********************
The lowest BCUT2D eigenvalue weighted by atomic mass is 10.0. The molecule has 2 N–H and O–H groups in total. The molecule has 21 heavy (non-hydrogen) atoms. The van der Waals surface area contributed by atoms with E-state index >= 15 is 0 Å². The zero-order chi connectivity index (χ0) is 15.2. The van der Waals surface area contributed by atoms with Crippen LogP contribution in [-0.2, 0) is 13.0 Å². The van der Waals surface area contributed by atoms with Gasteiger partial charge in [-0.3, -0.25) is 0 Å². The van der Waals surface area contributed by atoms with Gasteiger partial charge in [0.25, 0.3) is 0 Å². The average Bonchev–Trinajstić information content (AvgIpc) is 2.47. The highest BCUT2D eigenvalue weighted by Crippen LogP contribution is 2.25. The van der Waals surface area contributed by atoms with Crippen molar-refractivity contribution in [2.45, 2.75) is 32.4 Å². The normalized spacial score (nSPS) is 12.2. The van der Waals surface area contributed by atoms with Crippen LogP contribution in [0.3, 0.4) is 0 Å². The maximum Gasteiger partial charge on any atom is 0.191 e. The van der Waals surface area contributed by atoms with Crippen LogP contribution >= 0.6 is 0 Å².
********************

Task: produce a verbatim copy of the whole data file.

The lowest BCUT2D eigenvalue weighted by atomic mass is 10.0. The molecule has 2 N–H and O–H groups in total. The molecule has 21 heavy (non-hydrogen) atoms. The van der Waals surface area contributed by atoms with E-state index >= 15 is 0 Å². The zero-order chi connectivity index (χ0) is 15.2. The van der Waals surface area contributed by atoms with Crippen LogP contribution in [-0.2, 0) is 13.0 Å². The van der Waals surface area contributed by atoms with Gasteiger partial charge in [-0.3, -0.25) is 0 Å². The van der Waals surface area contributed by atoms with Gasteiger partial charge in [0.25, 0.3) is 0 Å². The average Bonchev–Trinajstić information content (AvgIpc) is 2.47. The highest BCUT2D eigenvalue weighted by Crippen LogP contribution is 2.25. The van der Waals surface area contributed by atoms with Crippen molar-refractivity contribution in [2.45, 2.75) is 32.4 Å². The normalized spacial score (nSPS) is 12.2. The van der Waals surface area contributed by atoms with Crippen LogP contribution in [0.3, 0.4) is 0 Å². The maximum Gasteiger partial charge on any atom is 0.191 e. The van der Waals surface area contributed by atoms with Crippen LogP contribution >= 0.6 is 0 Å².